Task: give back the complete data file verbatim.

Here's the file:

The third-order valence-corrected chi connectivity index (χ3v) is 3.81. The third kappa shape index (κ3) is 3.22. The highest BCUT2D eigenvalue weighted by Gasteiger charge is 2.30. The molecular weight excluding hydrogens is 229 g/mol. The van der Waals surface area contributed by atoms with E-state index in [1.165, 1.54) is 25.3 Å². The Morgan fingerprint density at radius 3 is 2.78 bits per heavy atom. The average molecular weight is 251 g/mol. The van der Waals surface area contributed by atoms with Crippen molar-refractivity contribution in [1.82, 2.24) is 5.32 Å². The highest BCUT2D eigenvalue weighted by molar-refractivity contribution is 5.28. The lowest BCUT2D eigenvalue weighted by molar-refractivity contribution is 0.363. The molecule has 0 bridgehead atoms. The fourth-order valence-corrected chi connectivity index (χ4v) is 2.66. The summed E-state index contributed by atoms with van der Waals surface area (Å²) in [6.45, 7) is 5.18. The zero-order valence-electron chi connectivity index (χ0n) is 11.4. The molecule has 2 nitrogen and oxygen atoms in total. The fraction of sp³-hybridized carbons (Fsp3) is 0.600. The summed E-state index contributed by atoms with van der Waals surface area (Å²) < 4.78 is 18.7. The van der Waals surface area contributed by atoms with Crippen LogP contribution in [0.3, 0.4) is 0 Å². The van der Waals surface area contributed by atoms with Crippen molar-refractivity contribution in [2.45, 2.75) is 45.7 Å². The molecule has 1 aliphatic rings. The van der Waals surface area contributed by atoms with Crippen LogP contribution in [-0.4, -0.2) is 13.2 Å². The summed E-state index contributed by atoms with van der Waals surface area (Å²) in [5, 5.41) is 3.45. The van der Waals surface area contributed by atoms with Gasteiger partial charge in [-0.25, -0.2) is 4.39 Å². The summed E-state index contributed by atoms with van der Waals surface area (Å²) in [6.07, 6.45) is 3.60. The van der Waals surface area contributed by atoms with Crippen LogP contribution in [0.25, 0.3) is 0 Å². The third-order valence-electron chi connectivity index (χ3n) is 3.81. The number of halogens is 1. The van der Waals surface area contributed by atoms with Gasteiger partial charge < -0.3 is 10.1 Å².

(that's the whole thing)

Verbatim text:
The third-order valence-corrected chi connectivity index (χ3v) is 3.81. The third kappa shape index (κ3) is 3.22. The highest BCUT2D eigenvalue weighted by Gasteiger charge is 2.30. The molecular weight excluding hydrogens is 229 g/mol. The van der Waals surface area contributed by atoms with E-state index in [1.165, 1.54) is 25.3 Å². The Morgan fingerprint density at radius 3 is 2.78 bits per heavy atom. The average molecular weight is 251 g/mol. The van der Waals surface area contributed by atoms with Crippen molar-refractivity contribution in [1.82, 2.24) is 5.32 Å². The highest BCUT2D eigenvalue weighted by molar-refractivity contribution is 5.28. The lowest BCUT2D eigenvalue weighted by molar-refractivity contribution is 0.363. The molecule has 0 bridgehead atoms. The fourth-order valence-corrected chi connectivity index (χ4v) is 2.66. The summed E-state index contributed by atoms with van der Waals surface area (Å²) in [6.45, 7) is 5.18. The zero-order valence-electron chi connectivity index (χ0n) is 11.4. The molecule has 2 nitrogen and oxygen atoms in total. The fraction of sp³-hybridized carbons (Fsp3) is 0.600. The summed E-state index contributed by atoms with van der Waals surface area (Å²) < 4.78 is 18.7. The van der Waals surface area contributed by atoms with Crippen LogP contribution in [0.3, 0.4) is 0 Å². The van der Waals surface area contributed by atoms with Crippen molar-refractivity contribution in [2.45, 2.75) is 45.7 Å². The molecule has 1 aliphatic rings. The van der Waals surface area contributed by atoms with Crippen LogP contribution in [-0.4, -0.2) is 13.2 Å². The summed E-state index contributed by atoms with van der Waals surface area (Å²) in [5, 5.41) is 3.45. The van der Waals surface area contributed by atoms with Gasteiger partial charge in [-0.25, -0.2) is 4.39 Å². The summed E-state index contributed by atoms with van der Waals surface area (Å²) in [6.07, 6.45) is 3.60. The van der Waals surface area contributed by atoms with Crippen LogP contribution in [0.25, 0.3) is 0 Å². The third-order valence-electron chi connectivity index (χ3n) is 3.81. The number of halogens is 1. The van der Waals surface area contributed by atoms with Gasteiger partial charge < -0.3 is 10.1 Å².